Working with variables in Azure DevOps pipelines

In a recent event, i spent 3 days working in a team through a set of challenges in Azure DevOps. It was a fantastic opportunity to explore some of the areas of Azure DevOps that I don’t usually spend time with.
One area that wasn’t as intuitive as i’d have hoped was variable handling in tasks. I thought I’d take a little time and define the problem and share the script that makes it simple.

Built in variables are super easy to use, and using ones like $(Build.BuildId) and $(Build.BuildNumber) are pretty common in most pipelines.
Setting variables inside a task and using in a later task within the same stage is also pretty easy.
However when you want to set variables that will persist across different stages, then you’ll need to use Variable Groups.

Variable Groups

Variable Groups provide some valuable features
– (CRUCIALLY) Being able to use variables across stages and pipelines
– Viewing the values inside the DevOps UI
– Integration with KeyVault for secure storage (CAVEAT: If you enable Keyvault for variables, you can’t use this method to update the variables. See here for more info)

They’re also super easy to access from a task once you’ve set the values, in the same way that both Predefined variables and Variables are.

The problem with Variable Groups

The problem only comes when you want to update a variable inside a variable group.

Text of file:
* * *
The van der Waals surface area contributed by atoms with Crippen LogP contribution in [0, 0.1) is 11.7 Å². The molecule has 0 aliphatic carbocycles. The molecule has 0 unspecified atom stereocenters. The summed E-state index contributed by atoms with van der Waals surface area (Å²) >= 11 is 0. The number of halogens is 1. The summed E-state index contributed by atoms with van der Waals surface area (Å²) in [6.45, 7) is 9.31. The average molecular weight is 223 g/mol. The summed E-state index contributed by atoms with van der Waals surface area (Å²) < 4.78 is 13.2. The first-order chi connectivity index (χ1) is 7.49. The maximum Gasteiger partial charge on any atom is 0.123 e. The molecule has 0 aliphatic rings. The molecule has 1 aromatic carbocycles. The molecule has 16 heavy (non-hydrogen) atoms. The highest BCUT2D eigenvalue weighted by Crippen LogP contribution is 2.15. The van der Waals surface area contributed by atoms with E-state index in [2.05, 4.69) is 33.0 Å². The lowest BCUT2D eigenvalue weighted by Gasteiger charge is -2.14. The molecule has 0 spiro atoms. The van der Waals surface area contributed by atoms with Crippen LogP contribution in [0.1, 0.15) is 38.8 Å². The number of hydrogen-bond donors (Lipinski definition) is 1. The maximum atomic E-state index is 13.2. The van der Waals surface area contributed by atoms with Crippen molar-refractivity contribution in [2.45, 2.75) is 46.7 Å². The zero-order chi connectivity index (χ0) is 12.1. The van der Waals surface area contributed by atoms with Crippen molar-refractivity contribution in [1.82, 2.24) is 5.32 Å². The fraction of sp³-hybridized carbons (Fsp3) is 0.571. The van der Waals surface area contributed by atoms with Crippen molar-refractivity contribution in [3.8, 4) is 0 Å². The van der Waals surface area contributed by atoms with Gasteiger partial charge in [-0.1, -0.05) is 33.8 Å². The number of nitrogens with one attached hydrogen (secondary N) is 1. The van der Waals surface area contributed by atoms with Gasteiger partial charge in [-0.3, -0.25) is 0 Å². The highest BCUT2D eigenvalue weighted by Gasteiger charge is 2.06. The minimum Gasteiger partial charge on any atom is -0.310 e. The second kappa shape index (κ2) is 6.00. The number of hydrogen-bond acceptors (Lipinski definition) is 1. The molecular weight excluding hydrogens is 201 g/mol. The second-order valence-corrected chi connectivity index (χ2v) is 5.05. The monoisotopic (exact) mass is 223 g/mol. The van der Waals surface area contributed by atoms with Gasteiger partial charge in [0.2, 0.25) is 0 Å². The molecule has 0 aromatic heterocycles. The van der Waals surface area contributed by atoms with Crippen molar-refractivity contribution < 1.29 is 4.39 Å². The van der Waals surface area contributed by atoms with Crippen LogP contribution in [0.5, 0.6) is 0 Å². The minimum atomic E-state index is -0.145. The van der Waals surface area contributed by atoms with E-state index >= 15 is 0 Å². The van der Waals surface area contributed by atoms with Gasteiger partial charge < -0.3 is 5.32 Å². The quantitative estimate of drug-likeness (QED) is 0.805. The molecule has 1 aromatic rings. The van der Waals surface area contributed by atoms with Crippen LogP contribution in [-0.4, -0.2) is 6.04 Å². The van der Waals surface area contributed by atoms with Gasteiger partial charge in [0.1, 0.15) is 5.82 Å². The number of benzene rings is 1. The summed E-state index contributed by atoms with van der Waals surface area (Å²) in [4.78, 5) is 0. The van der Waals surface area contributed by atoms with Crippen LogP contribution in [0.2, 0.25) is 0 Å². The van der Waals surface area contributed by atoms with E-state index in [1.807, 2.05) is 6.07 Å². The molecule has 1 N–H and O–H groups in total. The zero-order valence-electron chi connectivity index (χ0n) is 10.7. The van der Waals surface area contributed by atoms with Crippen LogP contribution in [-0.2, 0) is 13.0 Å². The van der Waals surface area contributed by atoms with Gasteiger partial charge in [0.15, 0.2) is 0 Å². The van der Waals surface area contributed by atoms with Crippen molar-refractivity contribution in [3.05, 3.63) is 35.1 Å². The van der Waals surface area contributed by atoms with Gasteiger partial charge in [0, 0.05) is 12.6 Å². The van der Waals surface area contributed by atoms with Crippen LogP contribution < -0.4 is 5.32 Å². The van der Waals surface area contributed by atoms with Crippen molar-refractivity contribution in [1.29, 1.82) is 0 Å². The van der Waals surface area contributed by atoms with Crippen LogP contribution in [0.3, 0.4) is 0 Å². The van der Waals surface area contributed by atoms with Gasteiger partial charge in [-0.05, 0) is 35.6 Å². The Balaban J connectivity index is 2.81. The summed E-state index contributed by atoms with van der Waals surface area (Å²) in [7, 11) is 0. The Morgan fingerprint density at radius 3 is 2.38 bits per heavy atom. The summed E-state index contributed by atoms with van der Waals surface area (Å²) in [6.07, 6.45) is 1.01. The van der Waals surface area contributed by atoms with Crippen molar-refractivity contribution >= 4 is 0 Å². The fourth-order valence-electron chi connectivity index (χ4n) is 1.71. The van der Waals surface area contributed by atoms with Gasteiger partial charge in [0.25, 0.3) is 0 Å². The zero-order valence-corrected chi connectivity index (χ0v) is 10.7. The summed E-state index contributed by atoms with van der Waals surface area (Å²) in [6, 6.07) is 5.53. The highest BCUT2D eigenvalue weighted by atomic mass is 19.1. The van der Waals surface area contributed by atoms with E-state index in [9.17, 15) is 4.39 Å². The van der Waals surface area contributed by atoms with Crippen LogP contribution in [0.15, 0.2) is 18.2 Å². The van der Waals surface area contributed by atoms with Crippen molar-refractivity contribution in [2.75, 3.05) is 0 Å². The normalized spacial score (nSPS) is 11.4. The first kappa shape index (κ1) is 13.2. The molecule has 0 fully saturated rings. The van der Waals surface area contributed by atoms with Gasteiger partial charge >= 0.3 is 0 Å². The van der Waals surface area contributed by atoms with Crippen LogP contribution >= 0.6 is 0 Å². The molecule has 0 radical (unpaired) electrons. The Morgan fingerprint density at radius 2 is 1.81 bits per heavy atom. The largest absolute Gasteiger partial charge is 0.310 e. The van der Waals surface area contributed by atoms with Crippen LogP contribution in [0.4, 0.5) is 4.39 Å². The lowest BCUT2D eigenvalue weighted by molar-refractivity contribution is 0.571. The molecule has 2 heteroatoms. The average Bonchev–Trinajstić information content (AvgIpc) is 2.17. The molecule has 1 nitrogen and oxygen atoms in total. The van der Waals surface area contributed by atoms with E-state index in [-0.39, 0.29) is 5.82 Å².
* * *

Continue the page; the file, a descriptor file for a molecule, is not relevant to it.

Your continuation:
1. You need to use the API to update a variable in a variable group.
  2. You actually can’t just update a single variable, without removing all the other variables in a group. You need to retrieve the group, modify the variables you want to change and then post the whole object back to Azure DevOps.

Once you’ve come to terms with these limitations, it’s best to crack on and start coming up with a nice way to work with updating Variables in a Variable Group from a task inside a pipeline.

Create a variable group

It should look something like this;

Authenticating with the API

When you’re in the context of a build agent, you can use the Built-in variable System.AccessToken to retrieve a bearer token to access the API.
However when you’re playing with your script locally, you’ll want to use a PAT token that you’ll generate from Azure DevOps.

Getting the Variable Group from the API

We’ll use 4 parameters at the top of the script which will let the API know where your variable group is. These are details of the Azure DevOps project and the variable group in question. You could actually pull these values from normal variables, but for simplicity i’ll leave them in the script.
My variable group is called GordVarGroup, and the GroupId (which i notice from the URL) is 1.

Updating variables

At this point, you’ll use whatever variables that you need.
It could be values read from another API, or from interrogating a Kubernetes cluster about which slot is production and which is staging. For my example, i’ll stick to something more string based.

Updating the variable group

Simply going to post our new object back to the API.

Entire script

Find it on GitHub here: https://github.com/Gordonby/Snippets/blob/master/BashScripts/Azure/VariableGroupUpdate
You’ll run the script from a Shell Script Task.

Leave a Reply

Your email address will not be published. Required fields are marked *